Shipping Industry Braces for Chinese Trade War

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The shipping industry might lose a lot in a potential trade war between the US and China. Millions of jobs and the bottom lines of major maritime shipping companies, which account for 80% of all global trade, depend on goods traversing the oceans, reports ActionNews Now.

Thin profits for shippers

Even in times of robust trade, shipping industry profit margins tend to be slim – about 3%, according to Simon Heaney, senior manager of container research in London for Drewry, a maritime research consultancy.

China and US threatens on swapping 25% tariffs on a range of goods worth a total of about $100 billion, which has left the maritime industry worried about the shipping volume that will fall along with profits.

Higher risk on shipping

Tariffs could put up to 7% of Asia-to-US shipping at risk and impact 1% of total global shipping, according to Heaney. Shipping revenue in 2017 totaled $210 billion.

Last year, US shipped nearly 57,000 containers worth of soybeans to China, but now with a 25% tariff looming, it’s unclear if as many soybeans will travel down the Mississippi and through the port of Louisiana heading to China.

American labour at stake

Restrictions on other products would hit America’s busiest port cities, like New York, Los Angeles, and Long Beach, California. While few Americans work on the ships themselves, nearly 10 million Americans work in the industry, according to the Bureau of Labor Statistics. Occupations include aircraft cargo handlers, truck drivers, ship engineers, hoist and winch operators and more.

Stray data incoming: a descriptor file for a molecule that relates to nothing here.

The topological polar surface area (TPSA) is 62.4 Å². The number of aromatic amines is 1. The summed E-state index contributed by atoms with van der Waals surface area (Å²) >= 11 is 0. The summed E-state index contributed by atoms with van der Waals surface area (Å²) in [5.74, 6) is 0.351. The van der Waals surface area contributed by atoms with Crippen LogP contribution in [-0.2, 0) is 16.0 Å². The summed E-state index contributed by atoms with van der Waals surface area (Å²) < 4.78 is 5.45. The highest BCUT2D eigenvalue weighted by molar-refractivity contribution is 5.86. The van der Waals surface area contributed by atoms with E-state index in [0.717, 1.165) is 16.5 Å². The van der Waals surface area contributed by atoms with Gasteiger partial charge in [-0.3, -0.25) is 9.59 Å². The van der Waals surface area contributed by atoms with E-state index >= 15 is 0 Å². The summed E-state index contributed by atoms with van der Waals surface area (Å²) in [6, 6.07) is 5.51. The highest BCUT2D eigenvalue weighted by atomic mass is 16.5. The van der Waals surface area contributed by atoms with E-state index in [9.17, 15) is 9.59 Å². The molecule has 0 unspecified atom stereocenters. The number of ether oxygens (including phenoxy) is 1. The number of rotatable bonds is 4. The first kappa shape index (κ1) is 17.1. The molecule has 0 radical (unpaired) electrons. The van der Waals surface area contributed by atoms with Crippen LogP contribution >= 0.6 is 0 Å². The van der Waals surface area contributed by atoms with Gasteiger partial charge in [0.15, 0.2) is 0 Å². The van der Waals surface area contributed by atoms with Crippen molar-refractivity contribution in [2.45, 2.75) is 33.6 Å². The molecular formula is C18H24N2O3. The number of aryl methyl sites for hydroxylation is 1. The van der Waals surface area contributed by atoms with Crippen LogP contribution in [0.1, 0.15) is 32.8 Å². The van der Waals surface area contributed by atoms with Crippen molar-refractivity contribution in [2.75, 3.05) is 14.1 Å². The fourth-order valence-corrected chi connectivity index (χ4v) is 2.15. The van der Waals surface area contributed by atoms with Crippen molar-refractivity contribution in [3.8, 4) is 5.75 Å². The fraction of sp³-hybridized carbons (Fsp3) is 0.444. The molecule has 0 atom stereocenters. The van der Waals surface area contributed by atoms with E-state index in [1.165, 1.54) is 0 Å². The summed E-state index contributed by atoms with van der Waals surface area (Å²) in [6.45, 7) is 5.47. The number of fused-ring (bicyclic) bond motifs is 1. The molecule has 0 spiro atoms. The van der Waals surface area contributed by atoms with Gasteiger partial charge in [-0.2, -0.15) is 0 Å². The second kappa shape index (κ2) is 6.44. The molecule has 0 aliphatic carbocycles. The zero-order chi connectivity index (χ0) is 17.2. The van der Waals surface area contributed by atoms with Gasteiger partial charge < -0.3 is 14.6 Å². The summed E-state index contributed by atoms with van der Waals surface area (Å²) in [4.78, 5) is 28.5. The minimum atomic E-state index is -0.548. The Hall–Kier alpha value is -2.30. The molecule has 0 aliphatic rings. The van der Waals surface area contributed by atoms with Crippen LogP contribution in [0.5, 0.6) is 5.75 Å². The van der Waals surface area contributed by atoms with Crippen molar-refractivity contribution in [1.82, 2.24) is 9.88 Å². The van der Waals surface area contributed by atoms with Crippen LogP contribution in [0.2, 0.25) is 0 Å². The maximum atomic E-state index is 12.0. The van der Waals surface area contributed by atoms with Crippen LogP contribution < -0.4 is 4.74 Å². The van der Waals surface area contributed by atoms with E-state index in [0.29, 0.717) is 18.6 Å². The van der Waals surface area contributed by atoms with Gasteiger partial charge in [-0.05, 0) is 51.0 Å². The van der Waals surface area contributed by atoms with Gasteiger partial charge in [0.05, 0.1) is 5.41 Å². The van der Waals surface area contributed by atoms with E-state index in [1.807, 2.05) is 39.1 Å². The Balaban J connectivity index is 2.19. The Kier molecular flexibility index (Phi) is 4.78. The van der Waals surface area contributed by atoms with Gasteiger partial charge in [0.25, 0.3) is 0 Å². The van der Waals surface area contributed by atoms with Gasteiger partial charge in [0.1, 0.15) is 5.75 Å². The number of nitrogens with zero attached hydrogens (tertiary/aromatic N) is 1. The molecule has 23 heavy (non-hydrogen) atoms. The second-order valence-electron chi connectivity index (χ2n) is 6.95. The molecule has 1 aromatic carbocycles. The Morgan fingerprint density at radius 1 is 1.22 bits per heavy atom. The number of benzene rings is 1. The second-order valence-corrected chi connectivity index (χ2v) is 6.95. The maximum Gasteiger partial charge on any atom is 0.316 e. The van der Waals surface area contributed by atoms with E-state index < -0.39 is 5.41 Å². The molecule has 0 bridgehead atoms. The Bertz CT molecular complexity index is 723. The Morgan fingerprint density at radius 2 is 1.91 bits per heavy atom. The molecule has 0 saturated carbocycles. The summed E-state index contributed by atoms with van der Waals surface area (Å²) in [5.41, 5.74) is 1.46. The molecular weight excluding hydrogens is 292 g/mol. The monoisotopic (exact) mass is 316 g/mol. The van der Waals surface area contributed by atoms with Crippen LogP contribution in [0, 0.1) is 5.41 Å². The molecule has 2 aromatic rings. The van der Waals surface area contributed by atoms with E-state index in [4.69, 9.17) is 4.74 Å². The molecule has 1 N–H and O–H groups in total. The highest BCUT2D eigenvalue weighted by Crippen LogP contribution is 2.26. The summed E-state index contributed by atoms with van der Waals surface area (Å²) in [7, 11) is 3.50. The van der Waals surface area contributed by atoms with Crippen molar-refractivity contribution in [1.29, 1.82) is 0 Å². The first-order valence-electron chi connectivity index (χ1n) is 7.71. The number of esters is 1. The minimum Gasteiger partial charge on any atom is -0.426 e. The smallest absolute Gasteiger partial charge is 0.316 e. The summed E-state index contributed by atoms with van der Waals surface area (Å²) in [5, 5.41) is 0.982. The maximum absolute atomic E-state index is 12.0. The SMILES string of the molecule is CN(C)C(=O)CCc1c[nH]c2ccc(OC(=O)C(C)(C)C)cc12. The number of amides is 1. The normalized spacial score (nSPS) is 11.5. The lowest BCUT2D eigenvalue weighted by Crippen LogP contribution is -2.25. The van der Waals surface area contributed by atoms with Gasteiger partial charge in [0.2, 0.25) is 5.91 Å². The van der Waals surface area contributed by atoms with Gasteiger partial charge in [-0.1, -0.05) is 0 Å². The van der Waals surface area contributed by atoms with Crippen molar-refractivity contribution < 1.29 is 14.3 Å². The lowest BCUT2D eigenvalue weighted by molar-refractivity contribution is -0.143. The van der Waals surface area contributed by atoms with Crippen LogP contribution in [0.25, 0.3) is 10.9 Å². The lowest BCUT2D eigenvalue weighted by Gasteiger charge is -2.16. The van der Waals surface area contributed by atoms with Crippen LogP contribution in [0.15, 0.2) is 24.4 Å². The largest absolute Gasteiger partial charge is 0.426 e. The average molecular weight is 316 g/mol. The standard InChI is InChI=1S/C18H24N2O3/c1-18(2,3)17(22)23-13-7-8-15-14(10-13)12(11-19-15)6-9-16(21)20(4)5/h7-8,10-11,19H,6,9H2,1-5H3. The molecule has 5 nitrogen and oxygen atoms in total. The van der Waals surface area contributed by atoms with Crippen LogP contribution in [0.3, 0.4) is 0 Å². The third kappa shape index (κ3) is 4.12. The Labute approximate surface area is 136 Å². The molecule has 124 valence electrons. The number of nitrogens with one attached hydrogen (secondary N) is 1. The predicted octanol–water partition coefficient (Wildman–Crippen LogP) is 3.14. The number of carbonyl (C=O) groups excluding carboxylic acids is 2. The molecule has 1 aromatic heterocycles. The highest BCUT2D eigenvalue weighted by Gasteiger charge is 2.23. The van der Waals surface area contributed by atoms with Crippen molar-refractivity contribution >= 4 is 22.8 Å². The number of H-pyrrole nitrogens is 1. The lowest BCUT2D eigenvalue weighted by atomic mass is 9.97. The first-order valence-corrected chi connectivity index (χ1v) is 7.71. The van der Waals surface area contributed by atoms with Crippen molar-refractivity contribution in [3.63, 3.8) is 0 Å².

Vulnerable companies

Scott Group, a ship analyst, had identified the companies with the most to lose in a trade war with China.

Expeditors International of Washington, Inc., a logistics company that purchases cargo space from ocean shipping and airlines and resells it to customers, will take the lion’s share of damage. Group said that 31% of that company’s revenue came from China last year.

The next most exposed company, according to Group, is Atlas Air Worldwide Holdings, a cargo airline from New York, which does a lot of business with Asian countries.

He said that FedEx and UPS could also be affected as 6% of FedEx’s revenue and 5% of UPS’ revenue are from US-Asia trade.

UPS spokesman Matt O’Connor told CNNMoney that “UPS does not expect to be measurably impacted based on the currently proposed tariffs, while FedEx declined to comment.”

Rail companies could also be impacted, even though they might not do direct business with China. Union Pacific Corp. has 13% of its revenue driven by trade with China because of its trains carrying goods inland from the ports.

Other big players in the shipping industry are Covenant Transportation, Daeske and Werner Enterprises.

Chris Rogers, an international trade analyst with Panjiva, a research firm that monitors global trade, said much of the effect on shipping will depend on the willingness or ability of American consumers to pay higher prices for basic goods, or the flexibility of Chinese manufacturers to shift their production to other countries, in a policy called “country hopping.”

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Source: CNN